21 November 2013
Last updated at 20:42 ET
The doctor-patient relationship can be a close one – but in this week’s Scrubbing Up column, Dr Naeem Nazem of the MDDUS asks – can that relationship be extended into social media?
Whether you embrace it or not, the vast majority of people use social media as part of their everyday lives.
Recent figures show there are a staggering 24 million – and counting – active Facebook users in the UK, while one in four people (15 million) have Twitter accounts.
There are undoubted benefits as social media offers a platform for doctors to network effectively, share views and develop their own knowledge and expertise.
For patients engaging with social media, it can educate and raise awareness by giving them greater access to healthcare information.
But if you would trust your doctor with your life, could you be their Facebook friend?
On the face of it, it doesn’t seem like an unreasonable question – or request.
However, patients interacting with their doctors on social media may inadvertently create an uncomfortable and awkward situation.
It also risks blurring the boundaries in the doctor-patient relationship which could impact on the quality of care they receive.
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We have encountered a range of cases where doctors have sought advice from us regarding social media issues, from critical or abusive posts from patients to hate campaigns.”
Patients should consider that doctors are bound by guidance from the General Medical Council which states that you should not mix social and professional relationships and that: “Social media can blur the boundaries between a doctor’s personal and professional life and may change the nature of the relationship between a doctor and a patient.”
The rise of social media has created some serious ethical challenges for doctors and their relationship with patients.
Even with the proper privacy settings in place, anything posted online may end up being distributed further than intended.
Doctors must keep their relationship with patients professional, or they risk becoming too close which can cloud their judgement and affect their objectivity and clinical decision making.
While Facebook often gives an insight into a person’s private life, Twitter is more likely to be used in a professional manner, with many doctors discussing healthcare issues via a tweet of 140 characters or less.
However, when tweeting, doctors should ensure patient confidentiality and only share information on Twitter that cannot be linked to an individual patient.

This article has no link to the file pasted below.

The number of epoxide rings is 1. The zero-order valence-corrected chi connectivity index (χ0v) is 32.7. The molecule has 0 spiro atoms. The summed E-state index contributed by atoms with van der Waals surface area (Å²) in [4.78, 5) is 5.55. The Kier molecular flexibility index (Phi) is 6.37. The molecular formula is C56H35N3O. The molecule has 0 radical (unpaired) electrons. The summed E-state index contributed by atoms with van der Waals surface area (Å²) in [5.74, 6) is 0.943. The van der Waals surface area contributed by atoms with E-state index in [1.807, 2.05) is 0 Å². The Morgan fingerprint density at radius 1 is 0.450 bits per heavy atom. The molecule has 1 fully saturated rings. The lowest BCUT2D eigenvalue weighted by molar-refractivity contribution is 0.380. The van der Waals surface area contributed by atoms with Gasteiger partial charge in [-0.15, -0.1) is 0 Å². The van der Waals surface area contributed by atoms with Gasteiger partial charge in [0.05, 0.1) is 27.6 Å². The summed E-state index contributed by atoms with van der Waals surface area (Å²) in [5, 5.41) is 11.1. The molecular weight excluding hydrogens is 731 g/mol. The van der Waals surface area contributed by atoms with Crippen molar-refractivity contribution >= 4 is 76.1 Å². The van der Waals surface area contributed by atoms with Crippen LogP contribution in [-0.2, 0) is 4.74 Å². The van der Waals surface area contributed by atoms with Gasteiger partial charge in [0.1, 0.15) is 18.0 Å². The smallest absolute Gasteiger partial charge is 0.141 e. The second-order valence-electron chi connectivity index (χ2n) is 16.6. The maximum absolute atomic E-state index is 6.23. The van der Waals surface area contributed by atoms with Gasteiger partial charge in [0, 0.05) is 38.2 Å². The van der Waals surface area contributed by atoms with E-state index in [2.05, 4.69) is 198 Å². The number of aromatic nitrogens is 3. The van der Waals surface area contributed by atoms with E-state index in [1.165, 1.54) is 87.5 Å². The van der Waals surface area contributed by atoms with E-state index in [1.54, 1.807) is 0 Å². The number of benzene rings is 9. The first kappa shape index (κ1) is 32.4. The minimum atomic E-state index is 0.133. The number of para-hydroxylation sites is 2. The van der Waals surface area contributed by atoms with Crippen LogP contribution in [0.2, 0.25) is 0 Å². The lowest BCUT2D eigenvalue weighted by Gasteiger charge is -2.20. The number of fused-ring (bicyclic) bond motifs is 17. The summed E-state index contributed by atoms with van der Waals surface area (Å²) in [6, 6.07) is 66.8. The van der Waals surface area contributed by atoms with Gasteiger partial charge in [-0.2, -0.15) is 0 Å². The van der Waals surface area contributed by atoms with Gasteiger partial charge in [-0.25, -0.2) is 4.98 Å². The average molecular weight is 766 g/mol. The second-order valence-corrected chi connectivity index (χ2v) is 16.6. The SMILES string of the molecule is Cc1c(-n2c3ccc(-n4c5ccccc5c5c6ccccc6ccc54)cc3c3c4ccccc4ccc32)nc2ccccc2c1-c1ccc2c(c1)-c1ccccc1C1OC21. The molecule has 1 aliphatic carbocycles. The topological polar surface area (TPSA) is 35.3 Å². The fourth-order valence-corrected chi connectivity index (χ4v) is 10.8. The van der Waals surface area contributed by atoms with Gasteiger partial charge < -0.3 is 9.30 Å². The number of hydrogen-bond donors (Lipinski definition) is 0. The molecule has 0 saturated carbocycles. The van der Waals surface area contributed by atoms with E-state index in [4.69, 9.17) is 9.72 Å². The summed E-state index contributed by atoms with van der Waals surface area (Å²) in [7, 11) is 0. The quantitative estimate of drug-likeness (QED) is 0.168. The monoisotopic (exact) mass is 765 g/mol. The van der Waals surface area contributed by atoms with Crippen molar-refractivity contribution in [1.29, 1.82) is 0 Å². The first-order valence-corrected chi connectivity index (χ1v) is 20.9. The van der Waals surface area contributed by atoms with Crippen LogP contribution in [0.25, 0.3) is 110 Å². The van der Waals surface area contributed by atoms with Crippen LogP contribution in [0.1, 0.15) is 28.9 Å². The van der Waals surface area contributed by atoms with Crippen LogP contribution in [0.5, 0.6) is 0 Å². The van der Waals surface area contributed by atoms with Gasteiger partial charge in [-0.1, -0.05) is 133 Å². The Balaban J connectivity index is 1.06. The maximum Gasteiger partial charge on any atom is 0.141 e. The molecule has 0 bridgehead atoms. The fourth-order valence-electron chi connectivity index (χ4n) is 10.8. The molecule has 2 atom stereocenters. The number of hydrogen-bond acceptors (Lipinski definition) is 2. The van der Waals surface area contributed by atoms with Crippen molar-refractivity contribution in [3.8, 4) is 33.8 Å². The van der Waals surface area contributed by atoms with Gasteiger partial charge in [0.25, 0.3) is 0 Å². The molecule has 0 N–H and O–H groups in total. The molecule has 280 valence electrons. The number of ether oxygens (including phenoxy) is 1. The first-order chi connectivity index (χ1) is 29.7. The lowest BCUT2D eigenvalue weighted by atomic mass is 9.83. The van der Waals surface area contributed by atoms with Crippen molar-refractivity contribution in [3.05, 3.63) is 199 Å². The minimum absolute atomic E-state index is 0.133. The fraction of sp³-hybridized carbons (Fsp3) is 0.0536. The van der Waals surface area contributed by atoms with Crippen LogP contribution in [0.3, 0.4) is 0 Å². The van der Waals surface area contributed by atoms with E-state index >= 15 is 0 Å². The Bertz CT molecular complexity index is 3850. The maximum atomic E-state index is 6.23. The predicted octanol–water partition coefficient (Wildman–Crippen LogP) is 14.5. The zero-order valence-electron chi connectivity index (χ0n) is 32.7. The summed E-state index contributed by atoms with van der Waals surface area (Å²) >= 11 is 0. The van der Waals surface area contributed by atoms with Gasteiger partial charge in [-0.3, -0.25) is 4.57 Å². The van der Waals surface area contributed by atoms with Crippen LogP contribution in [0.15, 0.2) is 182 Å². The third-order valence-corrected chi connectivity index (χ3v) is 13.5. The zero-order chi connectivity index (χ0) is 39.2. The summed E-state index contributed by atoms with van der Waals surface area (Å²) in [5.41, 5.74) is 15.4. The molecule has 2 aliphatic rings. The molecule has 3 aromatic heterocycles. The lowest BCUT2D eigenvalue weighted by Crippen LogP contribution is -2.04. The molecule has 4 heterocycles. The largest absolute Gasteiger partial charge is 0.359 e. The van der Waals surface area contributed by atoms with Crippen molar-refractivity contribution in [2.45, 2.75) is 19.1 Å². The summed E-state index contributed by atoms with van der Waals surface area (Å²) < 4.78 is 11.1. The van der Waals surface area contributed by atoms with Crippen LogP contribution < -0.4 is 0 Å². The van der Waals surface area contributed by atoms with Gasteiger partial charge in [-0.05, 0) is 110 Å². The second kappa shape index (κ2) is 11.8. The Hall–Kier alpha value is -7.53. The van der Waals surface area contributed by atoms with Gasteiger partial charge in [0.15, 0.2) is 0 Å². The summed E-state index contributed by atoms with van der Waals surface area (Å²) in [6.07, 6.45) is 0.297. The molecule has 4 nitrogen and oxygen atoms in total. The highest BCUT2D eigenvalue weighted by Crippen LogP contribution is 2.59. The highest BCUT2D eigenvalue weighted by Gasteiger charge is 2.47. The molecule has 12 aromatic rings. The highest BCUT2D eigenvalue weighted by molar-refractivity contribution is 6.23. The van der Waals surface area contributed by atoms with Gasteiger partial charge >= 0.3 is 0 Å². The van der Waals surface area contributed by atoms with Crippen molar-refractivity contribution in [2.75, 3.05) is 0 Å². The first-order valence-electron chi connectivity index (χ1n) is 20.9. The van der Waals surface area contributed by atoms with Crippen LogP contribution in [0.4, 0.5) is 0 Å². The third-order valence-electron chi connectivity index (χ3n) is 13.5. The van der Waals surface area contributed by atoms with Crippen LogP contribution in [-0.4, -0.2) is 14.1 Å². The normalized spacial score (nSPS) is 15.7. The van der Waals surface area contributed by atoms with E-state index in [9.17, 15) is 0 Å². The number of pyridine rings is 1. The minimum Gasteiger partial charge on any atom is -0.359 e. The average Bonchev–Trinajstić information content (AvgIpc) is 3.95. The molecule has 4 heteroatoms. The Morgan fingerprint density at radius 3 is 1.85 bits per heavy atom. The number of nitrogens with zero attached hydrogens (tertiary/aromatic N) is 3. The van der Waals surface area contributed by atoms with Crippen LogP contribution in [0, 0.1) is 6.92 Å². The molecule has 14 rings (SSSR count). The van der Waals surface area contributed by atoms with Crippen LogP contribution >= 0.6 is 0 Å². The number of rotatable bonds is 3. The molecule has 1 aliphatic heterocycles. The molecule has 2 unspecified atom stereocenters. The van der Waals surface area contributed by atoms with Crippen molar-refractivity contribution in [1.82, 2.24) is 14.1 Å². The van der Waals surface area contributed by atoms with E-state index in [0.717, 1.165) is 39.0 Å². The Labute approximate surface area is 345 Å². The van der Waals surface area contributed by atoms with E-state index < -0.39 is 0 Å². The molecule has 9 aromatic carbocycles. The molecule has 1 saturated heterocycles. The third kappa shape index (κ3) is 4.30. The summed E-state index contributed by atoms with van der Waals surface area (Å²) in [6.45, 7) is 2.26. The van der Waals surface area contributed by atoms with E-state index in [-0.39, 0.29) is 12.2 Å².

‘Never off duty’
Consultations should not be taken up by talking about social lives
Doctors and patients should recognise the unique nature of their relationship.
Patients trust their doctors with information they may not have shared with any of their family or friends. Doctors have a duty to respect this information and keep it confidential.
Patients should appreciate the need to keep things professional with their doctor and understand that social media can complicate or alter the nature of that relationship.
During a routine appointment, the amount of time allocated to each patient is fairly limited so the doctor needs to make sure they make best use of that time.
For example, a doctor could make a wrong diagnosis or fail to spot symptoms in a patient (and a Facebook friend) if they are too busy fielding questions about the barbeque they hosted last Saturday – the patient may have seen the photographs posted on their doctor’s Facebook page timeline and perhaps noticed a mutual acquaintance.
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Perhaps that is why a patient would want to befriend their doctor in the first place – the intrigue of catching a glimpse of their life without the stethoscope around their neck”
Such a scenario seems harmless enough, but the doctor is put in an awkward position and the attention is shifted away from addressing the patient’s healthcare needs.
We have encountered a range of cases where doctors have sought advice from us regarding social media issues, from critical or abusive posts from patients to hate campaigns.
It is of little surprise to see the number of cases on the subject grow dramatically over the last few years.
Our figures reveal that between 2010 and 2012 there were over four times as many calls from doctors on the subject of social media, with the indications that this figure will continue to rise this year.
Social media is a powerful tool and can offer an insight into a doctor when they are off duty.
Perhaps that is why a patient would want to befriend their doctor in the first place – the intrigue of catching a glimpse of their life without the stethoscope around their neck.
As a doctor, the reality is you are never off duty and their status in the public eye demands a high standard of conduct at all times.
By interacting with patients online they are exposing themselves to be scrutinised from their own homes.
Patients should also respect that and think twice about requesting access to their doctor’s private lives for the good of their relationship with their doctor.
Patients should feel comfortable in sharing their personal information and their health with their doctors – but not their Facebook status.